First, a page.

The missing link to unlock growth is 'Go To Market Fit'

As a three-time entrepreneur, I’ve been on the difficult journey of scaling from founder to big-company CEO. In one of my ventures I went from an idea on a whiteboard to a publicly trading entity in eight years, and it isn’t just one big celebration – it is hard to keep up with your company.

My experience of growing a company and then dealing with its growth made me fascinated in the question ‘what would I tell my myself 15 years ago as a newbie entrepreneur?’. One of my investors, Tae Hea Nahm, the co-founder of Storm Ventures was similarly fascinated in the question ‘why do some startups make it, and others fail.’ He had worked with almost 200 startups and was fascinated in the patterns that make some companies work. There has to be more to it than right market, right team, and right product.

So we decided to put our respective experiences of entrepreneur and investor together and write a book series called Survival to Thrival.

In our first book, we identified the pattern across companies that successfully made the leap and unlocked growth’

We called it ‘Go-to-Market Fit'. Companies who had achieved it found urgency, nailed their GTM model, and built a repeatable go-to-market playbook to find and win customers over and over again. They were able to transcend from founder-led hero selling to predictable, repeatable, and scaleable growth. The company (and investors) can now run a model: invest more capital in sales, marketing, product - and generate predictable growth! Sounds perfect, right? But maybe not.  

Once growth unlocks, all hell breaks loose for the team. It's really hard. Our second book, Survival to Thrival: Change or be Changed is about difficult changes that the startup's people go through as their companies grow. 

As the startup begins to accelerate, the company changes. And therefore everyone's job changes, right underneath them. It applies to everyone from the CEO to the leaders, even to the board. What used to work, suddenly stops working. It's maddening and frustrating for them - and totally normal. So how does the team adapt?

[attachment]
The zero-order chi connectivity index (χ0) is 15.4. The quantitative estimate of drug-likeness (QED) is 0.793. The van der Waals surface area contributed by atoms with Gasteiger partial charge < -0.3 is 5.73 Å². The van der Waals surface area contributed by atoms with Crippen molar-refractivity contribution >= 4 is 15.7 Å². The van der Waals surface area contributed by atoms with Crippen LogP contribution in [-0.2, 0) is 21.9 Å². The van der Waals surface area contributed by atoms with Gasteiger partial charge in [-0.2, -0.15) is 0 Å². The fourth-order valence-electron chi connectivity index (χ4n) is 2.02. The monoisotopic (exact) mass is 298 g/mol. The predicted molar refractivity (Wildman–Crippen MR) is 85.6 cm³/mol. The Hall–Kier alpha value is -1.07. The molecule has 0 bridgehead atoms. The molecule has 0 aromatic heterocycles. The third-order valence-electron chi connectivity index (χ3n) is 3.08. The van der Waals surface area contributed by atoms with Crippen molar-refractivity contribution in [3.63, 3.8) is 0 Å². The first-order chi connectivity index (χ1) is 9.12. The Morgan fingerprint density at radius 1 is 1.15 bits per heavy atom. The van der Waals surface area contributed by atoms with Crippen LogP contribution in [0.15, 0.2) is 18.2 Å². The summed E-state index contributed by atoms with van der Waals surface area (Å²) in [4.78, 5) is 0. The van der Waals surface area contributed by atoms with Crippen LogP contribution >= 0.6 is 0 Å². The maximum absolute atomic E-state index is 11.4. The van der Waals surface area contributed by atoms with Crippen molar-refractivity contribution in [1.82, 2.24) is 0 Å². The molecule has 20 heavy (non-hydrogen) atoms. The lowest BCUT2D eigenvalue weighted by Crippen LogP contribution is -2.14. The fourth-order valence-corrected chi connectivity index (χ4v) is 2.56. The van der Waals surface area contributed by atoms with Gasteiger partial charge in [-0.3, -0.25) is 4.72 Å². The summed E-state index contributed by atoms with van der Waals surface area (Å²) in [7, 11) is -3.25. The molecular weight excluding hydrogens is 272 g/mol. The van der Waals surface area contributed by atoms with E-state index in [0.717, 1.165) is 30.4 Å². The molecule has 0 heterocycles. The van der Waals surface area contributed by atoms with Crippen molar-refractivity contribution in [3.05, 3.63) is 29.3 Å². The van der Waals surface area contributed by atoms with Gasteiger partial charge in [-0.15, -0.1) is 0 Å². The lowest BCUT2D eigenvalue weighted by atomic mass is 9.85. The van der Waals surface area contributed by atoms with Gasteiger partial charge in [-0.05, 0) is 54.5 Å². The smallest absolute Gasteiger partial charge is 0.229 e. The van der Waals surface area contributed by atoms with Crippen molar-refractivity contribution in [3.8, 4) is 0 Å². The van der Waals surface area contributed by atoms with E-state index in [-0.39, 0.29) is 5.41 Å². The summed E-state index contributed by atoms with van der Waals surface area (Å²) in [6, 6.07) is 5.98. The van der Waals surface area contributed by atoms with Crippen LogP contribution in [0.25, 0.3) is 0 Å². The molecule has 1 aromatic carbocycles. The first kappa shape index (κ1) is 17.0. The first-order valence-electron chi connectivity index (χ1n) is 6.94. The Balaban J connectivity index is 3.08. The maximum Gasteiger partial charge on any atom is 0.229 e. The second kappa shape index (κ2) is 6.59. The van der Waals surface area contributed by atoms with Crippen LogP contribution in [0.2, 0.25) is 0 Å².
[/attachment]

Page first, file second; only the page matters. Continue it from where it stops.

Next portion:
As the startup grows, everyone's job changes. And they therefore must change themselves to succeed - or be changed. Yet, there is little institutional knowledge passed down to help startup leaders adapt.

What makes this change so hard? The key is counter-intuitive. We've called it 'Unlearning'. This means that the very behaviours and skills that were critical to a leader's success at one stage now become liabilities and hold the leader back. This process of change is extremely awkward and fosters insecurity for everyone including the CEO, who often finds it the hardest. 

Product-centric Founding CEOs can be magic for early stage companies. But then, those CEOs must become the CEO of the whole company, painting a vision and an execution plan for not just the product, but go-to-market, customers, finance, and the team. 

The CEO must become comfortable with the candid criticism that comes from hiring Grade-A leaders. A classic example would be when the CEO hires the first "Grade-A" role such as a VP of Sales. Adding this is critical to company growth, but it can make a CEO and others uncomfortable. The VP will push everyone in the company - the CEO, the product team, the marketing team - to the next level.They may point out that early customer-acquisition processes that were the pride of the company were actually a one-off, unrepeatable sale, and will demand that the company develop a repeatable sales model (a playbook).

The CEO becoming comfortable with a Grade-A leader is a key component to 'unlearning'. Failing to unlearn often dooms a leader who starts with a lot of potential, to failure. But it's not all doom and gloom. Unlearning is an invigorating and transformational personal and professional experience for everyone - even if painful and turbulent in the moment. 

The good news is, the discomfort that comes with growth and unlearning is normal. Embrace the discomfort. It's a sign you're on the right path. Successfully accelerating a tiny startup in to become a category leader is crazy difficult, but a profoundly satisfying experience that creates enormous value'.